1. “A slump is inevitable. What do you have to do? Persevere, don’t think so much. Just keep going. You will improve. From there, you will overcome.”
BTS’ Suga shared during a livestream: “If you end up getting the results that you don’t want, you might think that your entire world is falling apart. But it’s not.” Things will be okay, even if it does not turn out as the ideal or in the way that we hoped for.
During this past year, I have met many slumps and struggled with self-doubt after failing examinations twice. However, I realised that though I may not be able to guarantee my outcome, I can still do my best for my next attempt. I tried different study methods: note cards, mind-maps. I applied the Pomodoro technique, which helps with my short attention span. I switch between locations and subjects to make it more interesting. There are many techniques that can help us improve.
2. “I hope we strike a balance between the things that are within our power to control and the things that are out of our control.”
BTS’ RM shared during a livestream: “You’d eventually have to face the things you don’t like. So don’t focus too much on your past or how your future is going to be.”
Studies show that we worry because we think it can prevent negative outcomes or help us find better ways of doing things. We have to shift our focus on the present. I find that making lists helps to categorise my thoughts and tasks: pro-con, to-do lists, or reminders. The benefits of to-do lists includes better organisation of our time, prioritising our tasks, and relieving stress. For example, my current task is to finish my studies. Whether I will be practising long-term in my field is a question I do not need answers to right now.
3. “When you don’t know where to go, I think the best way is to walk down the road you have been walking on.”
Especially those of us in our 20’s, we may be feeling lost about our career. Encountering failure does not necessarily equate to us not being cut out for it at all. It can be lack of experience, different values from the company, or there may be an opportunity waiting around the corner.
I have been doubting if my consistent failure determines my success in my career. This not only demotivates me from trying, but it paralyses me from doing anything at all. What I can do instead is to equip myself with the necessary skills. These includes keeping up with my studies, tracking changes in my field, virtual internships, taking Masterclass or Skillshare classes to improve my existing skills.
4. “When one door closes, another door opens…”
We often quote the first part of this quote, forgetting the second half which states: “But we so often look so long and so regretfully upon the closed door, that we do not see the ones which open for us.” We should also be open to opportunities. In the meantime, we can learn to better ourselves.
5. “I never lose. I either win or learn.”
The only real error we can make is if we learn nothing from our experience. There are 5 steps in learning from our mistakes:
a) Owning it,
b) Reflecting on how you can prevent it,
c) Analysing it,
d) Putting what you learned into practice,
e) Reviewing your progress.
6. “You can’t prepare for the next game if you dwell in the previous game. So I hope you will shake off what has happened.”
Otherwise, we will be stuck in the past and not focusing on building our present. Psychotherapist Amy Morin shares 10 healthy ways to cope with failure.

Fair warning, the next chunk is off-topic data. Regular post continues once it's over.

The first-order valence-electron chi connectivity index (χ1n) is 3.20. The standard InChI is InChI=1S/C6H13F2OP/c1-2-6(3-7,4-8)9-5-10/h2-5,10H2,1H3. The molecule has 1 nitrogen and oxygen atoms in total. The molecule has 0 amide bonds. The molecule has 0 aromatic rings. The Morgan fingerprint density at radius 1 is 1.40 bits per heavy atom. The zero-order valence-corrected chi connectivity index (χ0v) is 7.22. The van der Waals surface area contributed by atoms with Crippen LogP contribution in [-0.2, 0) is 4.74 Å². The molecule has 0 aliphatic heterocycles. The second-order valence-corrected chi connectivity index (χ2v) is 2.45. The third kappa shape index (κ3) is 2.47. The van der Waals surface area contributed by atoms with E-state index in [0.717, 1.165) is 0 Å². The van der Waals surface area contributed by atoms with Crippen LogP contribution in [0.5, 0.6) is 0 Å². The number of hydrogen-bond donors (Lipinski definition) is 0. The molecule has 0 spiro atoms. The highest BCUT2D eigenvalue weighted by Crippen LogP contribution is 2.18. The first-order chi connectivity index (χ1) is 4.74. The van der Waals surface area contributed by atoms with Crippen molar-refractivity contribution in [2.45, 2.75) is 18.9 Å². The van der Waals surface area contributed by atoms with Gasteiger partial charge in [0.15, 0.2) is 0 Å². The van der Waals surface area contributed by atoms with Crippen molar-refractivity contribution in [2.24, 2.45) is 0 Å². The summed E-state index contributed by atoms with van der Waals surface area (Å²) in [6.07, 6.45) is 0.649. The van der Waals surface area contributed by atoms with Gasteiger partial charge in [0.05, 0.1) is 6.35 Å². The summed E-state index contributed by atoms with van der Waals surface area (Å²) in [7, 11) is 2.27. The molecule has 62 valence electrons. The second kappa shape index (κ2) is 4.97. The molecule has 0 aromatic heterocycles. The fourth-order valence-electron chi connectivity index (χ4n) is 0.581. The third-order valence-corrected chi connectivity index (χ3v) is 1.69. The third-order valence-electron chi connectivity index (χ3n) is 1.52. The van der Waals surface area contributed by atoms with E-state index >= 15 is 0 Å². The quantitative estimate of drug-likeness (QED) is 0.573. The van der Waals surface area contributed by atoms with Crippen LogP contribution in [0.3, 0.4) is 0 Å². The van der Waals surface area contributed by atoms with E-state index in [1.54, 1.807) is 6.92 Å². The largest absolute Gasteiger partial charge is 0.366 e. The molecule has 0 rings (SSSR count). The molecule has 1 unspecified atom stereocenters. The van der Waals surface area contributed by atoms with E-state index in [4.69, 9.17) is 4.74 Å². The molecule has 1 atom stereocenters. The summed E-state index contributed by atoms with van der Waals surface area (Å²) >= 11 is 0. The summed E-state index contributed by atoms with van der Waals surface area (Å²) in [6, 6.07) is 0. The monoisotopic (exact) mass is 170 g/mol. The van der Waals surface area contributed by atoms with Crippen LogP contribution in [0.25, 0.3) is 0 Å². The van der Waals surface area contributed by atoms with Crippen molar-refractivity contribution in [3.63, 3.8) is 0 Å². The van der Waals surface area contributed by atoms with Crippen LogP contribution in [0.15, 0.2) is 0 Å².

BTS’ Suga had shared this advice during a group livestream when they welcomed 2020. We have to face our emotions head-on and create a game plan moving forward.
7. “Being a student is being like a boxer. You are expected to struggle!”
This was what a lecturer shared with our class at the very beginning of our semester. It is powerful to acknowledge what we feel – even if it’s negative. Though emotional avoidance provides short-term relief, it is harmful in the long run. Facing them allows you to familiarise, helping you to manage it in your life. Accepting a negative emotion makes it lose its destructive power, as you are letting it run its course rather than pushing it away.
8. “If you’re a writer and you’re passionate about it, keep writing.”
We can replace the word ‘writer’ with any profession, but the message overall is to do what you love – even if it takes time.
Mitchell C. Clark adds, “Write often. Write on different platforms and in different formats. Write when you think no one’s reading. Over time, you’ll be blown away by what happens to you and who finds you.” We may have to juggle our paying job with our passion, but we can achieve our dreams. We can find opportunities to share our work: through competitions, workshops, publications, online forums, or YouTube.
9. “I am so afraid of disappointing the people I love, I often forget that I am someone I love too.”
When facing failure and rejection, we may subconsciously take it out on ourselves. However, perfection is an elusive term. What’s important is that we did our best. I admit I was not in my best state during the first sit of my papers, but it was the best I could do in that moment. Can I improve? Definitely. Does blaming myself help me in future attempts? No. Our worth is not based on our success nor our failures.
10. “Feel what you need to feel, and then let it go. Do not let it consume you.”
Using applications such as Cognitive Behavioural Therapy (CBT) Thought Diary can help us to document our negative emotions, analyse why we’re feeling this way, re-evaluate our thoughts into more balanced ones. Keeping track of what we feel allows us to distinguish between our rational thoughts and thoughts fuelled by fear or pressure.